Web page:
sure what my point is with this code; maybe just that there are
    workarounds if lambda ceases to exist. Also, with this sort of
    solution, nobody can complain that genexps/listcomps/"lambdas" get
    preferential treatment <wink>

    Anyway, this is tested in Win32 python 2.4. It adds a function "fn"
    (name stolen from Arc) which turns a specially-written generator
    expression into an anonymous function. Default args, *args, *kwargs
    are all unsupported. I'm sorry if google groups eats my leading
    whitespace; I've one-lined things to reduce the effect.

    def fn(gen):
    """Turns a generator expression into a callable."""
    def anonymous(*args): return gen.next()
    return anonymous

    def args():
    """Works with fn(); yields args passed to anonymous()."""
    while True: yield sys._getframe(2).f_locals['args']

    args = args()

    foo = fn(a + b * c for (a,b,c) in args)
    assert foo(3,4,5) == 3+4*5
    assert foo(4,5,6) == 4+5*6
     
    Paul L. Du Bois, Dec 30, 2004
    #2
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  3. Paul L. Du Bois <> wrote:
    ...
    > are all unsupported. I'm sorry if google groups eats my leading
    > whitespace; I've one-lined things to reduce the effect.


    It does/did, so let me repost while fixing it since this is truly,
    deliciously evil:

    > def fn(gen):
    > """Turns a generator expression into a callable."""
    > def anonymous(*args): return gen.next()
    > return anonymous
    >
    > def args():
    > """Works with fn(); yields args passed to anonymous()."""
    > while True: yield sys._getframe(2).f_locals['args']
    >
    > args = args()
    >
    > foo = fn(a + b * c for (a,b,c) in args)
    > assert foo(3,4,5) == 3+4*5
    > assert foo(4,5,6) == 4+5*6


    Paul, you really SHOULD have posted this BEFORE I had to send in the
    files for the 2nd ed's Coobook... this gets my vote for the most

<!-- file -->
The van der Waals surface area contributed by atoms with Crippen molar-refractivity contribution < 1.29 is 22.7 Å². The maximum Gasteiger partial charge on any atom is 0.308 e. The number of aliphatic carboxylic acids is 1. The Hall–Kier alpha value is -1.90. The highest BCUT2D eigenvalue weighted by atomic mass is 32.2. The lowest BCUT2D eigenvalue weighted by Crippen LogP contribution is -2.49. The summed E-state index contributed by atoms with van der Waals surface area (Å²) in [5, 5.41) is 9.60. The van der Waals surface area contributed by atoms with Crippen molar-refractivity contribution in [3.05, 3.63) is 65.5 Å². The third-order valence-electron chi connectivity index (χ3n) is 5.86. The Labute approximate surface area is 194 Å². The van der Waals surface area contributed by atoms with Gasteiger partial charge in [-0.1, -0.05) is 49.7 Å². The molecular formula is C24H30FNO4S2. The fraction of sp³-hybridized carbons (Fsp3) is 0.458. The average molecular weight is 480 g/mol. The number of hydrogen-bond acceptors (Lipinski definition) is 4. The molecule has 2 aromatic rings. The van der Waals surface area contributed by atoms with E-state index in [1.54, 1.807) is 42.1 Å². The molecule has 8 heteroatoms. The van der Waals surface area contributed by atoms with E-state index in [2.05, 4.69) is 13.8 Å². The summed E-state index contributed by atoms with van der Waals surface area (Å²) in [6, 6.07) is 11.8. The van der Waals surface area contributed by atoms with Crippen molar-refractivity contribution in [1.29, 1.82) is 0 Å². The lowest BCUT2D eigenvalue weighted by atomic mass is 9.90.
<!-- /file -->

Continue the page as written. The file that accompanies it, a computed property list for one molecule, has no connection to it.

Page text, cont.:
delightful abuse of sys._getframe even (and I've seen quite a few;-).

    Kudos!!!


    Alex
     
    Alex Martelli, Dec 31, 2004
    #3
  4. Alex Martelli wrote:
    > Paul L. Du Bois <> wrote:
    >>def fn(gen):
    >> """Turns a generator expression into a callable."""
    >> def anonymous(*args): return gen.next()
    >> return anonymous
    >>
    >>def args():
    >> """Works with fn(); yields args passed to anonymous()."""
    >> while True: yield sys._getframe(2).f_locals['args']
    >>
    >>args = args()
    >>
    >>foo = fn(a + b * c for (a,b,c) in args)
    >>assert foo(3,4,5) == 3+4*5
    >>assert foo(4,5,6) == 4+5*6

    >
    >
    > Paul, you really SHOULD have posted this BEFORE I had to send in the
    > files for the 2nd ed's Coobook... this gets my vote for the most
    > delightful abuse of sys._getframe even (and I've seen quite a few;-).


    So, I couldn't figure out why this worked until I started to write an
    email to ask. Once I understood it, I figured it wouldn't hurt to send
    my thoughts out anyway to (1) verify that I understand it right, and (2)
    help anyone else who was trying to figure this out.


    As I understand it sys._getframe(2).f_locals should get the names local
    to the stack frame two above the current one. So, in the context of:
    fn(... for ... in args)